The Stoker purist wishing for a literary sequel that stays true to the characters and spirit of the original is better served seeking out the long out-of-print trilogy by Peter Tremayne or Freda Warrington’s identically-titled sequel published for the centennial of Stoker’s novel in 1997.
The one positive result of the publication of Dacre Stoker and Ian Holt’s “authorized” sequel to DRACULA has been Severn House’s decision to reprint the above-mentioned identically-titled literary sequel by Freda Warrington. Her DRACULA THE UNDEAD (1997) deserves a second chance at life.
Freda Warrington is an exceptional writer and achieves what few if any other writer has done before or since in crafting a faithful sequel to Stoker’s original novel. Warrington maintains Stoker’s distinctive voice and show genuine respect and affection for his characters.
Anyone who loves the Stoker book will be gladdened to see that Warrington picks up the threads seven years on after the events of the original. She does it so well you’d think you were reading Stoker’s own work.
Warrington’s approach to reviving Dracula is surprisingly original and believable – quite an achievement after decades of run of the mill movie sequels had long since jaded fans of the Stoker classic.
The one lingering regret is that this is Warrington’s only foray into the world of Dracula. Her book is so good, you’ll wish she would continue her spellbinding story of Dracula’s return to the Scholomance in a second sequel. Highly recommended.
Joel Emerson’s THE UN-DEAD (2008/X-Libris) is a book every Stoker fan should read. Emerson has a brilliant concept in taking Stoker’s notes and reinstating deleted characters like Kate Reed, Inspector Cotford, and Francis Aytown back into the narrative of DRACULA.
The author also has a brilliant idea in taking Stoker’s abandoned plot lines and editing and revising similar pieces of text from Stoker’s other novels and stories to give us an expanded DRACULA very much as Stoker would have written it.
Where the seams begin to show is when Emerson develops Stoker’s deleted characters. Unfortunately, he cannot match the original author and it is all too apparent the book is a hodge-podge of two distinct authors’ works.
To his credit, Emerson makes no attempt to deceive the reader. His book is heavily footnoted listing sources for adapted text and citing when the reader is encountering Emerson’s own interpretation of the material.
This is an X-Libris publication and one hopes that Emerson will take the book to a larger publisher (as numerous X-Libris authors have done before). Working with an editor at a larger publishing house would improve Emerson’s text and bring his book the exposure it deserves.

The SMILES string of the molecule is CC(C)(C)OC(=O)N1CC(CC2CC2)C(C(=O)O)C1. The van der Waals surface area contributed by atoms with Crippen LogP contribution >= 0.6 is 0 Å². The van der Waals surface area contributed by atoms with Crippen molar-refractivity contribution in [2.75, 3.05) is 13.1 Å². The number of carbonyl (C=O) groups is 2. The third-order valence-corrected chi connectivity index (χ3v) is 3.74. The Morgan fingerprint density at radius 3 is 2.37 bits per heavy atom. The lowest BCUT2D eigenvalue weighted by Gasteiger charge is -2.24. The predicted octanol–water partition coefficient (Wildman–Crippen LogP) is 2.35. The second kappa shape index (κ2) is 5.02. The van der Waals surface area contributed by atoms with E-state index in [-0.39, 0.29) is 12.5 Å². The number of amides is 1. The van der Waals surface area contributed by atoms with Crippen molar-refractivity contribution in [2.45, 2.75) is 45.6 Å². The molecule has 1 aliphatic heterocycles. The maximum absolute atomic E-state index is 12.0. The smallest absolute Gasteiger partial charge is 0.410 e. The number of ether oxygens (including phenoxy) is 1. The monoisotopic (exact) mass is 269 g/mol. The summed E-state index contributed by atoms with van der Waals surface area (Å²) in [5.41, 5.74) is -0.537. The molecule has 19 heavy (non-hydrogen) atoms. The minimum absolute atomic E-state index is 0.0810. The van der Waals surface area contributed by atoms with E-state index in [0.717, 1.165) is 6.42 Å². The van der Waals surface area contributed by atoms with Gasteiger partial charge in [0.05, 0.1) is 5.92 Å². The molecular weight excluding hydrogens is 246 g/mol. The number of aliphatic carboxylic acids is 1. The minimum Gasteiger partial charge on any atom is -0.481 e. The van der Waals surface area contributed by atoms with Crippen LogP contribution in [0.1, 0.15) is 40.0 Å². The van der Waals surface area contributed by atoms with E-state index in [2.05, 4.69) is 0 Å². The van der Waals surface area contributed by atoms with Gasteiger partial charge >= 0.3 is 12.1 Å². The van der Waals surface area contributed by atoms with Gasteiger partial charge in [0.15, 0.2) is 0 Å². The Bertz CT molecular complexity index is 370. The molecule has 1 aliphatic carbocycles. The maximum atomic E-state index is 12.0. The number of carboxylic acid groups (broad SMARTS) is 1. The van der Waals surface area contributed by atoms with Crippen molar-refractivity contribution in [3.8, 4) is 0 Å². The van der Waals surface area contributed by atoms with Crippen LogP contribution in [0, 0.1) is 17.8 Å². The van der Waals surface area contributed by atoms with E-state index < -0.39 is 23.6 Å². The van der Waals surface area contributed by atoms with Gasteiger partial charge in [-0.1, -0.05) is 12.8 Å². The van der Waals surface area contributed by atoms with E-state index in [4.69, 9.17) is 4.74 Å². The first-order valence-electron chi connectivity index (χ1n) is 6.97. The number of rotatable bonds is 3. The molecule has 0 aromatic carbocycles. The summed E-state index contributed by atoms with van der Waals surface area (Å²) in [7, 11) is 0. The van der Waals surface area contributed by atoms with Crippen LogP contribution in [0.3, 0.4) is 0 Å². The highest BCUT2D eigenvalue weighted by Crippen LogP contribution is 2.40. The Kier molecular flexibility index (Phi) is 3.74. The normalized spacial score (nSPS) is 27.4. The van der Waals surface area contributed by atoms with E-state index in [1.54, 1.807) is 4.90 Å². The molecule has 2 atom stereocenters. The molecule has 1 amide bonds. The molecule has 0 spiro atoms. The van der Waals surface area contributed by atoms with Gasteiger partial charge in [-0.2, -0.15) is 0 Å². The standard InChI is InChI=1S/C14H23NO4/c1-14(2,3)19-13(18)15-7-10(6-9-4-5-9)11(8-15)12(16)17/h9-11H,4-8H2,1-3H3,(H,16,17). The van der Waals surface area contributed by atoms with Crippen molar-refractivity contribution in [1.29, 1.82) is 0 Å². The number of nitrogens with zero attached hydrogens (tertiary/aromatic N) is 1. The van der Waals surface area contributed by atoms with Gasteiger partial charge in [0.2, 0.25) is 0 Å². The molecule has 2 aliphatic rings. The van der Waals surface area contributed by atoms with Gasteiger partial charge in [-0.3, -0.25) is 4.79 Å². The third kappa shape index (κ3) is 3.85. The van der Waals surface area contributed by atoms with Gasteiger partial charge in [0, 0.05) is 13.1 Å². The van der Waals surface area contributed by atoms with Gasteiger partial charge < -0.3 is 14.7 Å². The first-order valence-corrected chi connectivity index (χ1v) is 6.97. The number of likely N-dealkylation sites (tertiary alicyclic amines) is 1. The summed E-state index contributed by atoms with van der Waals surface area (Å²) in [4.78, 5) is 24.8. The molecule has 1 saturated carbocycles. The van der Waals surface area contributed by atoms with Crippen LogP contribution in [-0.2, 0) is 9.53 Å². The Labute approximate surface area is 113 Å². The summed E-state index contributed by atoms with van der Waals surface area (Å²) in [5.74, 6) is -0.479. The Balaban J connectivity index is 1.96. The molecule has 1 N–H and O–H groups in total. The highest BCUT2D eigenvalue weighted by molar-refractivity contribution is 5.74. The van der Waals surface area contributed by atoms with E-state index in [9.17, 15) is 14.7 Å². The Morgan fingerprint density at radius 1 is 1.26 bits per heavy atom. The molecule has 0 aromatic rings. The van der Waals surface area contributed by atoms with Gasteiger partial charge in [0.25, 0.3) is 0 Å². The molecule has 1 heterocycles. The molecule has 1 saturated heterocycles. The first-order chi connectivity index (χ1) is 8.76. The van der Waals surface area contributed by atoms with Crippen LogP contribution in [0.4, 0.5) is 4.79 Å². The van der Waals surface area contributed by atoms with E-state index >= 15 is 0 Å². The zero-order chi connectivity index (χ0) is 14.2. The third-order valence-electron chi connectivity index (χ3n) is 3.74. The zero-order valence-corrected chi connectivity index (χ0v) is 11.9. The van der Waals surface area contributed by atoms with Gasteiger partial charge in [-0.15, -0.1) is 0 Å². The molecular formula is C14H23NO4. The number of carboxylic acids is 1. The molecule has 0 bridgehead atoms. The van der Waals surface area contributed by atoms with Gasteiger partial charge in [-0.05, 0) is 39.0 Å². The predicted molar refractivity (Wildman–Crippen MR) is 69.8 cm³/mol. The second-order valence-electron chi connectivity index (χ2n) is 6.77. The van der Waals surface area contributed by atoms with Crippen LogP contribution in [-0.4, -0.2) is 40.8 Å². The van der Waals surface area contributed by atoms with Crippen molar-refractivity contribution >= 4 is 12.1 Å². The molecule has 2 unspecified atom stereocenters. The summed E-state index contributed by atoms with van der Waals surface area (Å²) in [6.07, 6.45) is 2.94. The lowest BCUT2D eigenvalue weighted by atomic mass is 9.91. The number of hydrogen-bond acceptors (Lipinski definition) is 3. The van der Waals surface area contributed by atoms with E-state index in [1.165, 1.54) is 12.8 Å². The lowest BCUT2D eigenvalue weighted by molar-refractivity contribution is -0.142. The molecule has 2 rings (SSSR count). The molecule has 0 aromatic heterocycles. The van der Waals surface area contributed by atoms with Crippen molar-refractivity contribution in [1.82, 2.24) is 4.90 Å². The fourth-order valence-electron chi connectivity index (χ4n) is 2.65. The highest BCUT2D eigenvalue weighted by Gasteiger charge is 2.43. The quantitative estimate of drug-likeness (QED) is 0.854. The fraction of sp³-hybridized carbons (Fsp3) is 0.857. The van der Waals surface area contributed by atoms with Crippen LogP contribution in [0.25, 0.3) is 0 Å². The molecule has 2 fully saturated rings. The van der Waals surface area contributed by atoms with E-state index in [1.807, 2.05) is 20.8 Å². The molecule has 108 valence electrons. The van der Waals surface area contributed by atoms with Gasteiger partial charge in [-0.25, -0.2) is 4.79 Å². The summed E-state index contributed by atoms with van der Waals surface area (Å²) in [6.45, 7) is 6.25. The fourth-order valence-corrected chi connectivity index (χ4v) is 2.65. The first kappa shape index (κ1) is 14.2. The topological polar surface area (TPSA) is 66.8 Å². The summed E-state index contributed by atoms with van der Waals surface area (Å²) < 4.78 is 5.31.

That said, at times Emerson’s choice to develop the deleted characters strays too far from the original book for my liking. Emerson belongs firmly to the new literary revisionism school that desires to tie the novel DRACULA to the Jack the Ripper killings (all stemming from a remark Stoker made in his Foreword to the Icelandic translation of DRACULA in 1901). This revisionism and Emerson’s bizarre choice to make the death of Renfield the true climax (by having it follow the destruction of the vampire count) greatly unbalances the book for the Stoker purist.
These quibbles aside, no Dracula fan should pass up this opportunity to read DRACULA as Stoker might have written it. This is a flawed book, but in spite of its flaws Emerson achieves something not only remarkable but invaluable to Stoker fans.
Stoker’s working notes for DRACULA served as a source for all three of the titles above. Those wishing to view these notes, rough drafts, and outlines are recommended to track down Robert Eighteen-Bisang and Elizabeth Miller’s scholarly tome, BRAM STOKER’S NOTES FOR DRACULA (2008/McFarland). The book is pricey and thorough and best appreciated by those who want to see word for word how Stoker’s classic novel was developed and shaped over seven long years of work.
Curious, but less obsessive fans would be advised to settle for Elizabeth Miller’s excellent survey, BRAM STOKER’S DRACULA (2009/Pegasus). The book is a lavishly illustrated, thorough documentation of the development and reception of the book and its impact on popular culture. Stoker’s working notes are excerpted and summarized for those who do not feel the need to examine them in greater detail.
William Patrick Maynard was authorized to continue Sax Rohmer’s Fu Manchu thrillers beginning with The Terror of Fu Manchu (2009; Black Coat Press). He is currently working on a sequel, The Destiny of Fu Manchu as well as The Occult Case Book of Sherlock Holmes. To see additional articles by William, visit his blog at SetiSays.blogspot.com